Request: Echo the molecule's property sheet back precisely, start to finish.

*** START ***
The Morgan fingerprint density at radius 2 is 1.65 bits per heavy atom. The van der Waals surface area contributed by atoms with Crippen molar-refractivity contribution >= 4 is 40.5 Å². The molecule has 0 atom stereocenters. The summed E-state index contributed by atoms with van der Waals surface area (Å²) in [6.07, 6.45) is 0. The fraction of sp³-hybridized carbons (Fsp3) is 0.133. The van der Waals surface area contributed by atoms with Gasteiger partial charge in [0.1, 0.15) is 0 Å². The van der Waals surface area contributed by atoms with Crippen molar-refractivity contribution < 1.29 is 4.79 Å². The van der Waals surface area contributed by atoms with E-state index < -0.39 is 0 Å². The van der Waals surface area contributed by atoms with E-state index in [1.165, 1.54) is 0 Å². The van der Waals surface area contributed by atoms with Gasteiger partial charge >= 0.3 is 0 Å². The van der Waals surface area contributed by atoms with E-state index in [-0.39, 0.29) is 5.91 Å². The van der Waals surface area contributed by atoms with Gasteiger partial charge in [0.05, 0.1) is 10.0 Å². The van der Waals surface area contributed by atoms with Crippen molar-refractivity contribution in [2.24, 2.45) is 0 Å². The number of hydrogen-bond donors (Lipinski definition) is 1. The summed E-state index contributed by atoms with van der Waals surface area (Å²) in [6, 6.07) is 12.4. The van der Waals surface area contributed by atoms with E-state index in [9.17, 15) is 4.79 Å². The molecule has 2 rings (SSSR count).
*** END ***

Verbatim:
The Morgan fingerprint density at radius 2 is 1.65 bits per heavy atom. The van der Waals surface area contributed by atoms with Crippen molar-refractivity contribution >= 4 is 40.5 Å². The molecule has 0 atom stereocenters. The summed E-state index contributed by atoms with van der Waals surface area (Å²) in [6.07, 6.45) is 0. The fraction of sp³-hybridized carbons (Fsp3) is 0.133. The van der Waals surface area contributed by atoms with Gasteiger partial charge in [0.1, 0.15) is 0 Å². The van der Waals surface area contributed by atoms with Crippen molar-refractivity contribution < 1.29 is 4.79 Å². The van der Waals surface area contributed by atoms with E-state index < -0.39 is 0 Å². The van der Waals surface area contributed by atoms with E-state index in [1.165, 1.54) is 0 Å². The van der Waals surface area contributed by atoms with Gasteiger partial charge >= 0.3 is 0 Å². The van der Waals surface area contributed by atoms with E-state index in [-0.39, 0.29) is 5.91 Å². The van der Waals surface area contributed by atoms with Gasteiger partial charge in [0.05, 0.1) is 10.0 Å². The van der Waals surface area contributed by atoms with Crippen molar-refractivity contribution in [2.24, 2.45) is 0 Å². The number of hydrogen-bond donors (Lipinski definition) is 1. The summed E-state index contributed by atoms with van der Waals surface area (Å²) in [6, 6.07) is 12.4. The van der Waals surface area contributed by atoms with E-state index in [9.17, 15) is 4.79 Å². The molecule has 2 rings (SSSR count).